Open House London 2011: The Globe Theatre

the globe theatre london
Exterior of the Globe Theatre on the South Bank, 21 New Globe Walk, Bankside.
Photo © Heather Shimmin

Shakespeare’s Globe Theatre is the result of one man’s vision to have an accurate recreation of the Globe Theatre built not 300 yards from where the original theatre on the banks of the Thames stood until 1642 when it was shut down by the Puritans.

Sam Wanamaker, an American actor and producer, came to London to work on a film and was appalled that the memory of the Globe Theatre was nothing more than a deteriorating, dingy plaque on the side of a building stating he Globe Theatre once stood there.  The theatre where England’s most famous and influential playwright’s plays were performed deserved more.  This event sparked a 30 year campaign to built a meticulously accurate replica of the Globe as close as possible to the original one.

Wanamaker was adamant that the Globe be as authentic and true to the original as possible.  The Globe was made using the same tools and techniques that the Elizabethans used; wooded pegs hold the English oak beams together; the thatched roof is made of local water reeds; every beam is hand cut, the jagged marks of tools visible to the passerby.  Corners were not cut just to save time or costs.


The more I learn about this building, the more amazing it is to me.  Authenticity and accuracy don’t stop at the construction of the building.  It carries over into the costumes, the stage, the props, and even the acting techniques.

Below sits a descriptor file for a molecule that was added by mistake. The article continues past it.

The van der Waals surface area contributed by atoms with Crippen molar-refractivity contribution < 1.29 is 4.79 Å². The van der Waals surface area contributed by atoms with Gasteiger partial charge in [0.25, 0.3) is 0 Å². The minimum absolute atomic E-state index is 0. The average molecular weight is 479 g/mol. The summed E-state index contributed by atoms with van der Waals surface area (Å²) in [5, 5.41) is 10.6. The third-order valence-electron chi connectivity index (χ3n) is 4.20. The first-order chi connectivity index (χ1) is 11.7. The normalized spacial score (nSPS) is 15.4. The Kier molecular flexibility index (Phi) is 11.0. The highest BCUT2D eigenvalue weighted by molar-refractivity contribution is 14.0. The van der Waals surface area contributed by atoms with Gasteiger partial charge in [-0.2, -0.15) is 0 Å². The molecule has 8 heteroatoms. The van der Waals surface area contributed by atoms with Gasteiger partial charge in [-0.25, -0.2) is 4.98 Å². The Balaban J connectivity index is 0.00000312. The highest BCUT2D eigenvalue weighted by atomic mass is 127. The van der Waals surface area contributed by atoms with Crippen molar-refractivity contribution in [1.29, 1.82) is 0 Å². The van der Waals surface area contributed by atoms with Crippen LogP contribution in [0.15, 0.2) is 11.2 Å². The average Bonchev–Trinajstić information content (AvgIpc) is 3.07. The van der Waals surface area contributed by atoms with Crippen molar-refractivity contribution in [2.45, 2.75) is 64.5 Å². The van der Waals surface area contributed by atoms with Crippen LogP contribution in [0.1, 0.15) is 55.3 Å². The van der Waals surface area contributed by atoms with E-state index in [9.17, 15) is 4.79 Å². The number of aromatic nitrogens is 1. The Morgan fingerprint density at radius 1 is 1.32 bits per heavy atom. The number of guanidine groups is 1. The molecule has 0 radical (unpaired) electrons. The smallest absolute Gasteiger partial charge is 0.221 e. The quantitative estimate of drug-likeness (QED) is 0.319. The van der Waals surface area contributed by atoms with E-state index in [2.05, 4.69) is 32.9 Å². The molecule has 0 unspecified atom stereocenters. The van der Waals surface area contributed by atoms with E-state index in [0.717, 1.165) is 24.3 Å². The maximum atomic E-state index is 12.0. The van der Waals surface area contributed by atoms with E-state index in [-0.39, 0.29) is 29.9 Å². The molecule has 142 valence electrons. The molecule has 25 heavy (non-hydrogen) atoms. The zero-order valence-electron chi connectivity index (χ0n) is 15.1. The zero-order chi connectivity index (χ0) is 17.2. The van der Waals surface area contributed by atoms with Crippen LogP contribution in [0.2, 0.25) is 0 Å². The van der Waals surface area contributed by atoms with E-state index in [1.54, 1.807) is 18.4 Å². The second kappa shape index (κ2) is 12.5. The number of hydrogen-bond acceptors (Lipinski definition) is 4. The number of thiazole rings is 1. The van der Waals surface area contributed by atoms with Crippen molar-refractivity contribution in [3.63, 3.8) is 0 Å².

All of the costumes are made using Elizabethan sewing and construction techniques.  The Globe relied heavily upon Janet Arnold, the industry expert in Elizabethan clothing construction.  Arnold has compiled several volumes of books detailing construction methods, patterns, and materials based on years of research.  The costume for Queen Elizabeth has over 1,400 pearls sewn on it.  Since no velcro, snaps, or zips existing during that period, it would take two people 90 minutes the dress the actress, fastening an elaborate set of hooks.

The fabric was based on 16th century patterns.  All fabrics are hand dyed using traditional dyes, such as berries and beetles.  The level of detail is astounding.

Queen Elizabeth costume globe theatre london
Costume won by Actress Jane Lapotaire in Elizabeth I.
Photo © Heather Shimmin

In Shakespeare’s day, they would cram 3,000 people into the theatre.  Today, they sit about 1,600.  The Groundlings stood body to body, and with no public toilets, they would just relieve themselves wherever they were.  I bet the smell was lovely.

Many unexpected surprises have come out of the Globe from a researcher’s point of view.  Audience reaction and behavior has been studied during performances at the theatre and the findings were very interesting.  Audience members are much more aware of the actors and of each other because the performances are done during the day, using only natural light.  Instead of sitting next to strangers in the dark, as in a traditional theatre, the audience can look around and daydream or be influenced by the reaction of other audience members.

The actors, too, have a different relationship with the audience, especially the Groundlings.  Being in such close proximity to the stage, an energy passes between them, an unspoken language. Having gone to a performance of Dr. Faustus at the Globe a few weeks earlier as a Groundling, I understand exactly what that connection is.  It is powerful and unique and amplified by the setting.

The Globe Theatre is an amazing building and has proved the skeptics wrong.  Some critics even went so far as to say that Wanamaker was going to turn Shakespeare’s Globe into an Elizabethan theme park.

How wrong they were.

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